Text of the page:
Suffolk’s Valley of the Kings: Sutton Hoo and the River Deben
with Dr Sam Newton (Wuffing Education at Sutton Hoo)
at Sutton Hoo
on Saturday, 20th January, 2018.

A look at the largely forgotten but clearly once rich history of the Deben valley and its tributaries in the light of what we can see of its archaeology, art, place-names, and landscape history, and especially of the recent work at Rendlesham.

Provisional Programme

09.50 – 10.15:                Coffee on arrival

10.15 – 11.15:                Sutton Hoo and the River Deben

11.15 – 11.40:                Coffee break

11.40 – 12.40:                Royal Rendlesham in the Light of Recent Work

12.40 – 14.00:                Lunch break

14.00 – 14.50:                 St Felix, Walton Castle, and the Fjord of the Geese

14.50 – 15.10:                Tea break

15.10 – 16.00:                Significant Place-Names in the Deben Valley and Its Tributaries

c.16.00:                          Thanks and Close

About Dr Sam Newton

Sam Newton was awarded his Ph.D at UEA in 1991.  He published his first book, The Origins of Beowulf and the pre-Viking Kingdom of East Anglia, in 1993, and his second, The Reckoning of King Rædwald: the Story of the King linked to the Sutton Hoo Ship-Burial, in 2003.  His most recent work is “The Forgotten History of St Bótwulf (Botolph)”, The Proceedings of the Suffolk Institute of Archaeology and History, 43 (2016), pp. 521-50, which is also available from his Academia  webpage https://independent.academia.edu/SamNewton , along with his other recent papers.  He has lectured widely around the country and has contributed to many radio and television programmes, especially Time Team.  He is a tutor for Cambridge University’s Institute of Continuing Education, an accredited NADFAS lecturer, and a Director of the Wuffing Education Study-Day Partnership at Sutton Hoo.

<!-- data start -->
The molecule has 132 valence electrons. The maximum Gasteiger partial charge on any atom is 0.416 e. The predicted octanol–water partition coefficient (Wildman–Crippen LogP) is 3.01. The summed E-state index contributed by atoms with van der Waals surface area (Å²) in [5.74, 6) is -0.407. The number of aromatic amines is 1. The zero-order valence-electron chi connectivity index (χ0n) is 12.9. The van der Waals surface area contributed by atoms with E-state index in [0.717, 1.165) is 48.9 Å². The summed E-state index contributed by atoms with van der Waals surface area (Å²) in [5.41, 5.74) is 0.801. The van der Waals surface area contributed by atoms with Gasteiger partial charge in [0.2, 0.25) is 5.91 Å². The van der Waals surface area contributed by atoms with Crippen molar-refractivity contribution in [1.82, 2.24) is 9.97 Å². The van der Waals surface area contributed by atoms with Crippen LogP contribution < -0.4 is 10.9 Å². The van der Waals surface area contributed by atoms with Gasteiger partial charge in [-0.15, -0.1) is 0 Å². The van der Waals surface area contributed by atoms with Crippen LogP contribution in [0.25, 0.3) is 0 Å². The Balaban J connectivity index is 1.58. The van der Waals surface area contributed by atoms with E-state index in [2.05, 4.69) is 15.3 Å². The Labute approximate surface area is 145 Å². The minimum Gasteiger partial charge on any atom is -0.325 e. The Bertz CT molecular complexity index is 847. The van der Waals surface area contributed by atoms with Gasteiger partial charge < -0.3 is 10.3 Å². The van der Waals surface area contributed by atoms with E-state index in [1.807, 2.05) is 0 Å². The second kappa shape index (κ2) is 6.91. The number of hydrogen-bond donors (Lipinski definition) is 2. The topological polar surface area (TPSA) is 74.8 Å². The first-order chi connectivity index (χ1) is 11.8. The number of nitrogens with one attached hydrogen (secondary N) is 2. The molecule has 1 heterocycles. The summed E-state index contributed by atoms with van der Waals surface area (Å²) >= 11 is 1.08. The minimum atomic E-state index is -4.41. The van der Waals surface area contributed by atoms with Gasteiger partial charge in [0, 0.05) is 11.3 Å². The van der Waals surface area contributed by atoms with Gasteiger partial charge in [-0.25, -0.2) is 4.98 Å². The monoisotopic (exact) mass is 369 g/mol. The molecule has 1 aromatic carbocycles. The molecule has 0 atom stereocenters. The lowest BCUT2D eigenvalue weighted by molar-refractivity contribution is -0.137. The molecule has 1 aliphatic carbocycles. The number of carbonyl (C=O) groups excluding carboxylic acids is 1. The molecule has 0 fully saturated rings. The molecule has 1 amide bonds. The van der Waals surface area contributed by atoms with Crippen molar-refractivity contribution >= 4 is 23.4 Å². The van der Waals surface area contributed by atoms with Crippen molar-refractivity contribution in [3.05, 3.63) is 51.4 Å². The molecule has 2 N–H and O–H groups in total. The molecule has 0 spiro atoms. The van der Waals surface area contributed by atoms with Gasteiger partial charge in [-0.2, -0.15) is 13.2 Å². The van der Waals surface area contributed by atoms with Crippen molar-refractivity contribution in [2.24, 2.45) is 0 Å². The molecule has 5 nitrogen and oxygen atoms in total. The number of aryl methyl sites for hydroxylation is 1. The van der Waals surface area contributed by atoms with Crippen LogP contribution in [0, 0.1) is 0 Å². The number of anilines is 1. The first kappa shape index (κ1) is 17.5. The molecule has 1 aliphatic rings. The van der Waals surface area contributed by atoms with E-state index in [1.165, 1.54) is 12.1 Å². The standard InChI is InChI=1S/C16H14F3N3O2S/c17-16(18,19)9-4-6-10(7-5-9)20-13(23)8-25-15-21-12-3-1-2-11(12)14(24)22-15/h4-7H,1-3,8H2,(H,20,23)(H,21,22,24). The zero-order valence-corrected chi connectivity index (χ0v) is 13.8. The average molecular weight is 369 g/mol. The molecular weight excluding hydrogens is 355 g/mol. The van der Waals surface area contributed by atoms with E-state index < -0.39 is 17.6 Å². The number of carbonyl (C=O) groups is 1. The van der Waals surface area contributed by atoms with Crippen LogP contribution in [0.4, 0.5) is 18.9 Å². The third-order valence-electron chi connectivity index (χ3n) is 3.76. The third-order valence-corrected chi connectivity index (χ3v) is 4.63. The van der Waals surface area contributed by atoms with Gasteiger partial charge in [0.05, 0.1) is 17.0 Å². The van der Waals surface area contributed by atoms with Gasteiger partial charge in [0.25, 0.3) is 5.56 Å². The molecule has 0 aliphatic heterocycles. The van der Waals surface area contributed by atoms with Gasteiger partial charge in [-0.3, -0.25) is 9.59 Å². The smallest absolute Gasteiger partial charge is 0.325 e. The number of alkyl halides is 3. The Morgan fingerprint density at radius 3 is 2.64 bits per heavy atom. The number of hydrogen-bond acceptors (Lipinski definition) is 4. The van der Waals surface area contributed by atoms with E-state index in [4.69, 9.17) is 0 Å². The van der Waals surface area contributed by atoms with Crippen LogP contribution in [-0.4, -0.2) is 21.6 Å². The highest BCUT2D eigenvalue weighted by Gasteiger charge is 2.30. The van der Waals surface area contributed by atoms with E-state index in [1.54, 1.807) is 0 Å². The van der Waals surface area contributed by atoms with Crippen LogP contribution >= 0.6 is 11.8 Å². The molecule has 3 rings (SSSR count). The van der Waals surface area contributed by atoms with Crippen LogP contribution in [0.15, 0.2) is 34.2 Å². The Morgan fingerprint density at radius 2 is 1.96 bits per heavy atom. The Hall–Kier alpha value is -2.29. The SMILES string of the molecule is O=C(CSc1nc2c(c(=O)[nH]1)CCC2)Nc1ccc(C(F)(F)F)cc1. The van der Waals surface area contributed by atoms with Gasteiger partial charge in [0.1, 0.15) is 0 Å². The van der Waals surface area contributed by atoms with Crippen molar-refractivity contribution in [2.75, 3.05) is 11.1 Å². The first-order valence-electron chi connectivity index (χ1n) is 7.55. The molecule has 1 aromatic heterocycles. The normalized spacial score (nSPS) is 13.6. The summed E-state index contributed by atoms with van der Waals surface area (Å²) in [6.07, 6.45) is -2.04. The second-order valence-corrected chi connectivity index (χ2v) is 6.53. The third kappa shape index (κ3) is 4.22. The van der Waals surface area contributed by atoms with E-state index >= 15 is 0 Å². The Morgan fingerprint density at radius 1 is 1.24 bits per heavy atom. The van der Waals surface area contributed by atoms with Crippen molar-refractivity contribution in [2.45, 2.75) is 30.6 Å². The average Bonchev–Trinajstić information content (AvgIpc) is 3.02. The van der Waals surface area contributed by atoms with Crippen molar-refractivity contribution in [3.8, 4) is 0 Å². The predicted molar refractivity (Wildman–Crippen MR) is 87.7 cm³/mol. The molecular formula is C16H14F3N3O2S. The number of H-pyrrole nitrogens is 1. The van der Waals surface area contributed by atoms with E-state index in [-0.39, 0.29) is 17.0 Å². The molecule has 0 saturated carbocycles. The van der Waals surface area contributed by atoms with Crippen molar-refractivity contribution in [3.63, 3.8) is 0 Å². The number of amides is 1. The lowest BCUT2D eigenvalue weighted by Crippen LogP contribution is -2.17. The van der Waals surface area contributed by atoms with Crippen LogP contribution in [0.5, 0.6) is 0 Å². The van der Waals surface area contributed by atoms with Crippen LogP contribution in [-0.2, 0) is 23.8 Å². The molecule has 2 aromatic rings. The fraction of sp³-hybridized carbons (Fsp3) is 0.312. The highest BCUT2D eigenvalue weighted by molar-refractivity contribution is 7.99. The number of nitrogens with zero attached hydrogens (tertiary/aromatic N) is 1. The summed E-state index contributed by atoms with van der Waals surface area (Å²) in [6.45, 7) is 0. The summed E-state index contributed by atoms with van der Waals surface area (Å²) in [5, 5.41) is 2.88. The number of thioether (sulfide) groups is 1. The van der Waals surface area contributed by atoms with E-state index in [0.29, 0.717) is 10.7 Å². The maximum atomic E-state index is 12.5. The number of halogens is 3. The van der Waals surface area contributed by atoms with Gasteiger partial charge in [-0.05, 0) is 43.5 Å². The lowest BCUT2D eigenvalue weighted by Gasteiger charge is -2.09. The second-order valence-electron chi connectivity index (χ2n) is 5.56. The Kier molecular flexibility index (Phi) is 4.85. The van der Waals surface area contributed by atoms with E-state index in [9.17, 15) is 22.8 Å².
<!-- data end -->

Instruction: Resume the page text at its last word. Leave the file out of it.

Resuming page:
Some Suggestions for Optional Background Reading

  • Arnott, W.G., The Place-Names of the Deben ValleyParishes (Ipswich 1946).
  • Arnott, W.G., Suffolk Estuary: The Story of River Deben (Ipswich 1950).
  • Briggs. K., & K. Kilpatrick, A Dictionary of Suffolk Place-Names (Nottingham 2016)
  • Bruce-Mitford, R., Aspects of Anglo-Saxon Archaeology (Gollancz 1974).
  • Ekwall, E., The Concise Oxford Dictionary of English Place-Names, 4th edition (Oxford 1960).
  • Evans, A., The Sutton Hoo Ship-Burial (British Museum 1986).
  • Heaney, S. (tr.) Beowulf: An Illustrated Edition, ed. J. Niles (Norton 2007).
  • Hoggett, R., The Archaeology of the East Anglian Conversion (Boydell 2010).
  • Martin, E.A., Burgh: Iron Age and Roman Enclosure, East Anglian Archaeology Report 40 (Ipswich 1988).
  • Newton, S. The Origins of Beowulf and the pre-Viking Kingdom of East Anglia  (Brewer 1993, 2004).
  • Newton, S., The Reckoning of King Rædwald (Redbird 2003).
  • Plunkett, S., Suffolk in Anglo-Saxon Times (Stroud 2005).
  • Scarfe, N., The Suffolk Landscape (Hodder & Stoughton 1972, Alastair 1986).
  • Scarfe, Norman, Suffolk in the Middle Ages (Boydell 1986).
  • Scull, C., F. Minter, & J. Plouviez, “Social and economic complexity in early medieval England: a central place complex of the East Anglian kingdom at Rendlesham, Suffolk”, Antiquity, 90, 354 (2016), pp. 1594-1612.
  • Wain, P., “The Medieval Port of Goseford”, Proceedings of the Suffolk Institute of Archaeology and History, 43 (2016), pp. 582-601.
  • Warner, P., The Origins of Suffolk (Manchester 1996).
  • Whitelock, D., “The Pre-Viking Age Church in East Anglia”, Anglo-Saxon England, I (1972), pp. 1-22.